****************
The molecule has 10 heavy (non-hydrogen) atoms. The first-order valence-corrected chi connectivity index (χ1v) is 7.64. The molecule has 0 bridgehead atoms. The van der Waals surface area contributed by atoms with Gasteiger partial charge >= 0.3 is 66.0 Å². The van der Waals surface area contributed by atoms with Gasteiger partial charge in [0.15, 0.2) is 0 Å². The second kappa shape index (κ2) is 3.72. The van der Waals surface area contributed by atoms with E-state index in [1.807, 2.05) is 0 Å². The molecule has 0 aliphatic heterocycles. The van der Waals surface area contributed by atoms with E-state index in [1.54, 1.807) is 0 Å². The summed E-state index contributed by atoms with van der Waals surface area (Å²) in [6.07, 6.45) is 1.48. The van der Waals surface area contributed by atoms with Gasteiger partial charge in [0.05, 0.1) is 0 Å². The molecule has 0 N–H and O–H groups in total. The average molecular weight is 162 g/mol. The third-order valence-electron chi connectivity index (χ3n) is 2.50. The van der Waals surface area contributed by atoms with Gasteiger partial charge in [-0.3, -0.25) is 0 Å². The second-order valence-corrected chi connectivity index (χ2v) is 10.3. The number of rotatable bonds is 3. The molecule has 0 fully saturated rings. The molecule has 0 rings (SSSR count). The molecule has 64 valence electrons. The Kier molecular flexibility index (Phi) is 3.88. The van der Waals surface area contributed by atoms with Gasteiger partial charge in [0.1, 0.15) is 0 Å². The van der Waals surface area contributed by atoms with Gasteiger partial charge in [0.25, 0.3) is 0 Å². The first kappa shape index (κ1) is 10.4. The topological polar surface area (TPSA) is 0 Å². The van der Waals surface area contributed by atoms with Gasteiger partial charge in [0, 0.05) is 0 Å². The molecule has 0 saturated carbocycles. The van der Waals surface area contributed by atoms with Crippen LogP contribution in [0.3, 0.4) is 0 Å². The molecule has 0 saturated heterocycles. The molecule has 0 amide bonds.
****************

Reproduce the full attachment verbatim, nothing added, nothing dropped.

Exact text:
The molecule has 10 heavy (non-hydrogen) atoms. The first-order valence-corrected chi connectivity index (χ1v) is 7.64. The molecule has 0 bridgehead atoms. The van der Waals surface area contributed by atoms with Gasteiger partial charge >= 0.3 is 66.0 Å². The van der Waals surface area contributed by atoms with Gasteiger partial charge in [0.15, 0.2) is 0 Å². The second kappa shape index (κ2) is 3.72. The van der Waals surface area contributed by atoms with E-state index in [1.807, 2.05) is 0 Å². The molecule has 0 aliphatic heterocycles. The van der Waals surface area contributed by atoms with E-state index in [1.54, 1.807) is 0 Å². The summed E-state index contributed by atoms with van der Waals surface area (Å²) in [6.07, 6.45) is 1.48. The van der Waals surface area contributed by atoms with Gasteiger partial charge in [0.05, 0.1) is 0 Å². The molecule has 0 N–H and O–H groups in total. The average molecular weight is 162 g/mol. The third-order valence-electron chi connectivity index (χ3n) is 2.50. The van der Waals surface area contributed by atoms with Gasteiger partial charge in [-0.3, -0.25) is 0 Å². The second-order valence-corrected chi connectivity index (χ2v) is 10.3. The number of rotatable bonds is 3. The molecule has 0 fully saturated rings. The molecule has 0 rings (SSSR count). The molecule has 64 valence electrons. The Kier molecular flexibility index (Phi) is 3.88. The van der Waals surface area contributed by atoms with Gasteiger partial charge in [0.1, 0.15) is 0 Å². The van der Waals surface area contributed by atoms with Gasteiger partial charge in [0.25, 0.3) is 0 Å². The first kappa shape index (κ1) is 10.4. The topological polar surface area (TPSA) is 0 Å². The van der Waals surface area contributed by atoms with Gasteiger partial charge in [0, 0.05) is 0 Å². The molecule has 0 saturated carbocycles. The van der Waals surface area contributed by atoms with Crippen LogP contribution in [0.3, 0.4) is 0 Å². The molecule has 0 saturated heterocycles. The molecule has 0 amide bonds.